Research results demonstrate that 1) Federal initiatives are not necessarily congruent with needs and priorities at municipal levels, 2) such initiatives are not clearly and effectively incorporated into local planning, and 3) there is a lack of long-term support for program success from such initiatives. This research reveals that although such projects may have merit, that value is lost if critical local needs are subordinated in favor of the template planning initiatives. In order to increase efficacy of planning efforts, Federal and state initiatives should be integrated into local planning needs, possibly through formal regional designations, to enhance planning outcomes and emphasize needs unique to local geography.
PhysicalDescription
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electronic resource
Extent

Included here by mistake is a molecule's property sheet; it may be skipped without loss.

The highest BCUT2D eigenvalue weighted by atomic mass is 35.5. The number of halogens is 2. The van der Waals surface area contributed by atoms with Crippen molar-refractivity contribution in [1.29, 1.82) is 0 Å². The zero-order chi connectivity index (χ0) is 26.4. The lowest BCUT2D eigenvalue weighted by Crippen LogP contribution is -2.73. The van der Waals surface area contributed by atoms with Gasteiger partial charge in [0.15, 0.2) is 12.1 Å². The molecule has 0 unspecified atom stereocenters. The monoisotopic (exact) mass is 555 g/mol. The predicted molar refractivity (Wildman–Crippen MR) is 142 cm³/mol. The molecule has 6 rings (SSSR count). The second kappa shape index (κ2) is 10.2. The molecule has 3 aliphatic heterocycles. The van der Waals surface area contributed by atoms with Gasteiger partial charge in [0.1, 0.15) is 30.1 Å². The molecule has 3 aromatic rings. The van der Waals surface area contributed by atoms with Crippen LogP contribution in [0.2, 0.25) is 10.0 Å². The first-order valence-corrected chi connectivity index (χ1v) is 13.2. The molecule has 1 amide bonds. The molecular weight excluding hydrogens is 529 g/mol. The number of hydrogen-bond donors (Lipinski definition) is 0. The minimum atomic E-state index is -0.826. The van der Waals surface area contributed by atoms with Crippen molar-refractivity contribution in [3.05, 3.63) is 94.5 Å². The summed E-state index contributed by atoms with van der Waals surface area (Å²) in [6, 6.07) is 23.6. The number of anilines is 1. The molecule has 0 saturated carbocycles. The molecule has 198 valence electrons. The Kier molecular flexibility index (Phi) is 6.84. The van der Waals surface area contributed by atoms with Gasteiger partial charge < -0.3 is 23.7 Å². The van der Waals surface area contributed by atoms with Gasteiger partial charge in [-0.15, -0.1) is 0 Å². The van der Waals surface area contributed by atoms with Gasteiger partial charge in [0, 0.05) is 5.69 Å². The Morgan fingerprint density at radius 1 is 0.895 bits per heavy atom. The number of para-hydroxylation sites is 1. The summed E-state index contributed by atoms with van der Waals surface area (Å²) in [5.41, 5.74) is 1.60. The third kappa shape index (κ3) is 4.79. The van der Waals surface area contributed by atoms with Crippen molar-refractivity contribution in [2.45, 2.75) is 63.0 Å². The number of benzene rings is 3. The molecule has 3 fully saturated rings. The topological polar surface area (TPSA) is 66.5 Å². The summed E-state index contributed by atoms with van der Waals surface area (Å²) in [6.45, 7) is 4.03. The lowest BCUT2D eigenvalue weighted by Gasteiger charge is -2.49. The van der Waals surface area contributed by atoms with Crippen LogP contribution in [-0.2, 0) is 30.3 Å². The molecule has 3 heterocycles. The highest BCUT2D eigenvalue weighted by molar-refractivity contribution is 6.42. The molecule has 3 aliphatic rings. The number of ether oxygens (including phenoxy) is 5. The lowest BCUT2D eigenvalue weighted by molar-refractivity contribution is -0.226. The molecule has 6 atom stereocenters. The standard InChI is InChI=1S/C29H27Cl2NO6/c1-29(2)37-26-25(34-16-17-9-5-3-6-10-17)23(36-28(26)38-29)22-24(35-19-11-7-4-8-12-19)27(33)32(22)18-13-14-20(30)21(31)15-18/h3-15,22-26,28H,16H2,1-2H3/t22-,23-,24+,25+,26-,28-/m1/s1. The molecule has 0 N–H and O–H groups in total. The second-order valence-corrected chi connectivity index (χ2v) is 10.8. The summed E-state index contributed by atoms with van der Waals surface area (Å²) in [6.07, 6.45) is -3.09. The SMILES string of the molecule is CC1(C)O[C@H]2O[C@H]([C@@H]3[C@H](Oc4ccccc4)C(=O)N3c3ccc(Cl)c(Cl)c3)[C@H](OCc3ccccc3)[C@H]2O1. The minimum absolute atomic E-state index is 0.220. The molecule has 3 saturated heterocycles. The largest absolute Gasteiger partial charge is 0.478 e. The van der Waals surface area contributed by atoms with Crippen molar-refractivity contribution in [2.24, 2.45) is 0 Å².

viii, 143 p. : ill.
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Ph.D.
Note (type = bibliography)
Includes bibliographical references (p. 107-124)
Note (type = statement of responsibility)
by Mariana Leckner
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Leckner
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Mariana
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1964-
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Mariana Leckner
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Mitchell
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James
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chair
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James K. Mitchell
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Robinson
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David
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internal member
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David A. Robinson
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Leichenko